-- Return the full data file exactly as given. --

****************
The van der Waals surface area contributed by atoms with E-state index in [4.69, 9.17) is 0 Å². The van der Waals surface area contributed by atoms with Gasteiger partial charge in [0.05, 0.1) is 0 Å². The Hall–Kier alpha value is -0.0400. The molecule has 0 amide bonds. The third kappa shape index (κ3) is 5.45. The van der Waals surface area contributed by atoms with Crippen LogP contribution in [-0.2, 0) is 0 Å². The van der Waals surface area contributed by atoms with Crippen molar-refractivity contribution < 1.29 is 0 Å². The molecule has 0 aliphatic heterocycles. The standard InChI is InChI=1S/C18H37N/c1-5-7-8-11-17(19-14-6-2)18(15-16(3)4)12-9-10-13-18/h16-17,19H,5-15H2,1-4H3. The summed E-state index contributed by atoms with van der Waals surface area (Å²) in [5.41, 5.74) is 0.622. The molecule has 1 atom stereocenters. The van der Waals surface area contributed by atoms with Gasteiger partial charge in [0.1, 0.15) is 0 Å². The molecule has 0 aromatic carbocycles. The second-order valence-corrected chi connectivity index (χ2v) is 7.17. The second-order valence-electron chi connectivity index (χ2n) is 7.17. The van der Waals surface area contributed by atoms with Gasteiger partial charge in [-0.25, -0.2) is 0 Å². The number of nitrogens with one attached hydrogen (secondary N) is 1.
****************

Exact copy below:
The van der Waals surface area contributed by atoms with E-state index in [4.69, 9.17) is 0 Å². The van der Waals surface area contributed by atoms with Gasteiger partial charge in [0.05, 0.1) is 0 Å². The Hall–Kier alpha value is -0.0400. The molecule has 0 amide bonds. The third kappa shape index (κ3) is 5.45. The van der Waals surface area contributed by atoms with Crippen LogP contribution in [-0.2, 0) is 0 Å². The van der Waals surface area contributed by atoms with Crippen molar-refractivity contribution < 1.29 is 0 Å². The molecule has 0 aliphatic heterocycles. The standard InChI is InChI=1S/C18H37N/c1-5-7-8-11-17(19-14-6-2)18(15-16(3)4)12-9-10-13-18/h16-17,19H,5-15H2,1-4H3. The summed E-state index contributed by atoms with van der Waals surface area (Å²) in [5.41, 5.74) is 0.622. The molecule has 1 atom stereocenters. The van der Waals surface area contributed by atoms with Gasteiger partial charge in [0.1, 0.15) is 0 Å². The molecule has 0 aromatic carbocycles. The second-order valence-corrected chi connectivity index (χ2v) is 7.17. The second-order valence-electron chi connectivity index (χ2n) is 7.17. The van der Waals surface area contributed by atoms with Gasteiger partial charge in [-0.25, -0.2) is 0 Å². The number of nitrogens with one attached hydrogen (secondary N) is 1.